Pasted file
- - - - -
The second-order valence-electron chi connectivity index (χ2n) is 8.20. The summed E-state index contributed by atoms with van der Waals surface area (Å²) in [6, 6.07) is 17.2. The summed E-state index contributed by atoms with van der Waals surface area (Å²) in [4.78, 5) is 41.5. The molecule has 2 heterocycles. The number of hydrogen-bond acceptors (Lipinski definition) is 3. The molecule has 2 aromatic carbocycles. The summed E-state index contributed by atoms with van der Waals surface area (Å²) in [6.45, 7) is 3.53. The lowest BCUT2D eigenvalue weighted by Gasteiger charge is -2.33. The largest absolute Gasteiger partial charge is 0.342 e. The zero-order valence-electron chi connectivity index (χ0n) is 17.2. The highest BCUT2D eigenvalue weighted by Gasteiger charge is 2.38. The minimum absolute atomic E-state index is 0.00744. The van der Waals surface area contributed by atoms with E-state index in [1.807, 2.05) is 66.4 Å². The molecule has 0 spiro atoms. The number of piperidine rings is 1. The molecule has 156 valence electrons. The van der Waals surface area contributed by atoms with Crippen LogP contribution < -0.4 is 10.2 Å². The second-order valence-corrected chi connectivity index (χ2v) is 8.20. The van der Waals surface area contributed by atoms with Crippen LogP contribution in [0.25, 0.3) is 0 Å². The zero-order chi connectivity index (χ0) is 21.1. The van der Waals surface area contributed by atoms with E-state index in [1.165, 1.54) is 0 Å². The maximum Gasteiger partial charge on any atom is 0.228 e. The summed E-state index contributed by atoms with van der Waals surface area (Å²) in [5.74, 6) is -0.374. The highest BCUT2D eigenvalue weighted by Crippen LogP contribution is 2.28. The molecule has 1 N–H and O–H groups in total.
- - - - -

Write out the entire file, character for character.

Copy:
The second-order valence-electron chi connectivity index (χ2n) is 8.20. The summed E-state index contributed by atoms with van der Waals surface area (Å²) in [6, 6.07) is 17.2. The summed E-state index contributed by atoms with van der Waals surface area (Å²) in [4.78, 5) is 41.5. The molecule has 2 heterocycles. The number of hydrogen-bond acceptors (Lipinski definition) is 3. The molecule has 2 aromatic carbocycles. The summed E-state index contributed by atoms with van der Waals surface area (Å²) in [6.45, 7) is 3.53. The lowest BCUT2D eigenvalue weighted by Gasteiger charge is -2.33. The largest absolute Gasteiger partial charge is 0.342 e. The zero-order valence-electron chi connectivity index (χ0n) is 17.2. The highest BCUT2D eigenvalue weighted by Gasteiger charge is 2.38. The minimum absolute atomic E-state index is 0.00744. The van der Waals surface area contributed by atoms with E-state index in [1.807, 2.05) is 66.4 Å². The molecule has 0 spiro atoms. The number of piperidine rings is 1. The molecule has 156 valence electrons. The van der Waals surface area contributed by atoms with Crippen LogP contribution < -0.4 is 10.2 Å². The second-order valence-corrected chi connectivity index (χ2v) is 8.20. The van der Waals surface area contributed by atoms with Crippen LogP contribution in [0.25, 0.3) is 0 Å². The zero-order chi connectivity index (χ0) is 21.1. The van der Waals surface area contributed by atoms with E-state index in [1.165, 1.54) is 0 Å². The maximum Gasteiger partial charge on any atom is 0.228 e. The summed E-state index contributed by atoms with van der Waals surface area (Å²) in [5.74, 6) is -0.374. The highest BCUT2D eigenvalue weighted by Crippen LogP contribution is 2.28. The molecule has 1 N–H and O–H groups in total.